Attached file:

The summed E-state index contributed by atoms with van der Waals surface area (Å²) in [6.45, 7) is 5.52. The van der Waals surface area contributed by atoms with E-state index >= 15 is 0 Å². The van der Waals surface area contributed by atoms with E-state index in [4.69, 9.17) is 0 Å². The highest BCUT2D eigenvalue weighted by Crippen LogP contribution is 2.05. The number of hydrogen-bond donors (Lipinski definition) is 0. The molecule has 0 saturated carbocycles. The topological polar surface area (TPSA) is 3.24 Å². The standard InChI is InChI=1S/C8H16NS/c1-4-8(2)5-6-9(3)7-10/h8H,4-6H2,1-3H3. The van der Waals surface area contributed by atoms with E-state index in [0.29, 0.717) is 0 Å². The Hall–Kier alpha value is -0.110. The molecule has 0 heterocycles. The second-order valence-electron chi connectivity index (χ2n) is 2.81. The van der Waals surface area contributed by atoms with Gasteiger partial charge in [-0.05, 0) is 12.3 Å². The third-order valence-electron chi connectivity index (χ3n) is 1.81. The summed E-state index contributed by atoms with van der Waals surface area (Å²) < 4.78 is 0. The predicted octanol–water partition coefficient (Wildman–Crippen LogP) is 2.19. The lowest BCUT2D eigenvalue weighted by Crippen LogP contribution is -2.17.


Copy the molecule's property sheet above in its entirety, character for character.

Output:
The summed E-state index contributed by atoms with van der Waals surface area (Å²) in [6.45, 7) is 5.52. The van der Waals surface area contributed by atoms with E-state index >= 15 is 0 Å². The van der Waals surface area contributed by atoms with E-state index in [4.69, 9.17) is 0 Å². The highest BCUT2D eigenvalue weighted by Crippen LogP contribution is 2.05. The number of hydrogen-bond donors (Lipinski definition) is 0. The molecule has 0 saturated carbocycles. The topological polar surface area (TPSA) is 3.24 Å². The standard InChI is InChI=1S/C8H16NS/c1-4-8(2)5-6-9(3)7-10/h8H,4-6H2,1-3H3. The van der Waals surface area contributed by atoms with E-state index in [0.29, 0.717) is 0 Å². The Hall–Kier alpha value is -0.110. The molecule has 0 heterocycles. The second-order valence-electron chi connectivity index (χ2n) is 2.81. The van der Waals surface area contributed by atoms with Gasteiger partial charge in [-0.05, 0) is 12.3 Å². The third-order valence-electron chi connectivity index (χ3n) is 1.81. The summed E-state index contributed by atoms with van der Waals surface area (Å²) < 4.78 is 0. The predicted octanol–water partition coefficient (Wildman–Crippen LogP) is 2.19. The lowest BCUT2D eigenvalue weighted by Crippen LogP contribution is -2.17.